You Can't Punish an Emotion

January 17, 2017

 

 

Imagine you are taking a young child to a haunted house. You know that nothing bad is really going to happen, people in masks and makeup are going to jump out at you and try and scare you, and you know it is all just in good fun. However, to the child, it wasn't so much fun. They are terrified, screaming, and trying to get away. Most normal parents look at that child and realize they aren't having a good time, this is too scary for them and you either need to come back by yourself at a later time or help your child realize it's not so scary. You don't spank the child, scream at them, or jerk them around to make them get through it because you want to. You do the reasonable thing to help the child work through it so they aren't traumatized by the experience. Unfortunately, people don 't show the same courtesy to our canine friends. We expect them to stay in the dog park because we want them to. People expect them to enjoy being in a public space with other dogs and people because people want it and they better act like the ideal dog we all strive to have. Even more unfortunate, people try to make them behave no matter how they are feeling no matter the consequences.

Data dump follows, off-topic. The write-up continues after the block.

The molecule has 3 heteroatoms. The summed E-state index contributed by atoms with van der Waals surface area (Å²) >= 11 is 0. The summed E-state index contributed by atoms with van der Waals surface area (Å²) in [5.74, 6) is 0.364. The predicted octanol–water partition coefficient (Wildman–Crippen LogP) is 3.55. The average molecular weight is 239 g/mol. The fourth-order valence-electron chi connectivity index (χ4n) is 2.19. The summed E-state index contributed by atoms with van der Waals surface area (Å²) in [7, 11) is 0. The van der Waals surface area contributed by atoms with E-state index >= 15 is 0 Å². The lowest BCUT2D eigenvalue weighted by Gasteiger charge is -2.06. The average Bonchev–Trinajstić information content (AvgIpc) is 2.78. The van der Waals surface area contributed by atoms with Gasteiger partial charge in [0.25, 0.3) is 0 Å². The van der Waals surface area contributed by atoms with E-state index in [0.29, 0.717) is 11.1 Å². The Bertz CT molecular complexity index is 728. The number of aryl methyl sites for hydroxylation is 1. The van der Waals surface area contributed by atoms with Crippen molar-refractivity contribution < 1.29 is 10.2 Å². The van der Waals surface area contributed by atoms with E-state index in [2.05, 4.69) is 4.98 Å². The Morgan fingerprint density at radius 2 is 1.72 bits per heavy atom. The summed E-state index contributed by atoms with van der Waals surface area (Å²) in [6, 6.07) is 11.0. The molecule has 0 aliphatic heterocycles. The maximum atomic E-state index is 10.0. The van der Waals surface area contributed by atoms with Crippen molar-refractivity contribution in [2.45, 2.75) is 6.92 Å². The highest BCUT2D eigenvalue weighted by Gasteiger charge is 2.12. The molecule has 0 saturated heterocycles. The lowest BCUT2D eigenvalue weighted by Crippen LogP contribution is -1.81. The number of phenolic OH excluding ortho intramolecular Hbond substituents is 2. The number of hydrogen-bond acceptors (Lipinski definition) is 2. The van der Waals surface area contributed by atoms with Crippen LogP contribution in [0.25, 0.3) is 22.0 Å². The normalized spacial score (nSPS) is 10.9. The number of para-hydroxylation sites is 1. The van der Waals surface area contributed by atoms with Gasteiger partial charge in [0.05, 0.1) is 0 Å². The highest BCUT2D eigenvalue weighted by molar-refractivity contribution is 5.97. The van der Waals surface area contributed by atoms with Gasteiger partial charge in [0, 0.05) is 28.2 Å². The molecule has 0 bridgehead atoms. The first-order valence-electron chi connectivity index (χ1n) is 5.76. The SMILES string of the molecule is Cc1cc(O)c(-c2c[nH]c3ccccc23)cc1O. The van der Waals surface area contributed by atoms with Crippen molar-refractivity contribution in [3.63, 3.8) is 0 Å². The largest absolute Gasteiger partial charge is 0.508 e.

Behavior issues in dogs are widely misunderstood. People focus just on the surface of what they are seeing and not understanding what is actually happening. Yes, the dog is growling and lunging on the leash. That is the behavior that people see. What they don't see is the "why". Why is the dog growling and lunging? Is the dog aggressive? Is the dog scared? Is it an over-arousal response? People don't understand the why, so they act on the outward behavior they see: the growling and lunging. Because of this, people punish the behaviors they are seeing. They make one big mistake, however. You can't punish an emotion. Many people that don't have a thorough understanding of animal behavior, body language or basic learning theory make this same mistake, which can be detrimental to the overall problem. Here are some of the basics. Emotions are how something makes you feel. Behavior is what you literally do. Behavior acts on your emotion. Punishment is something that happens that is more likely to decrease a behavior occurring again. Reinforcement is something that happens that is more likely to increase a behavior occurring again. Punishment and reinforcements have no impact on changing emotion, just behavior that occurs as a result of that emotion. In summary, you cannot punish emotion.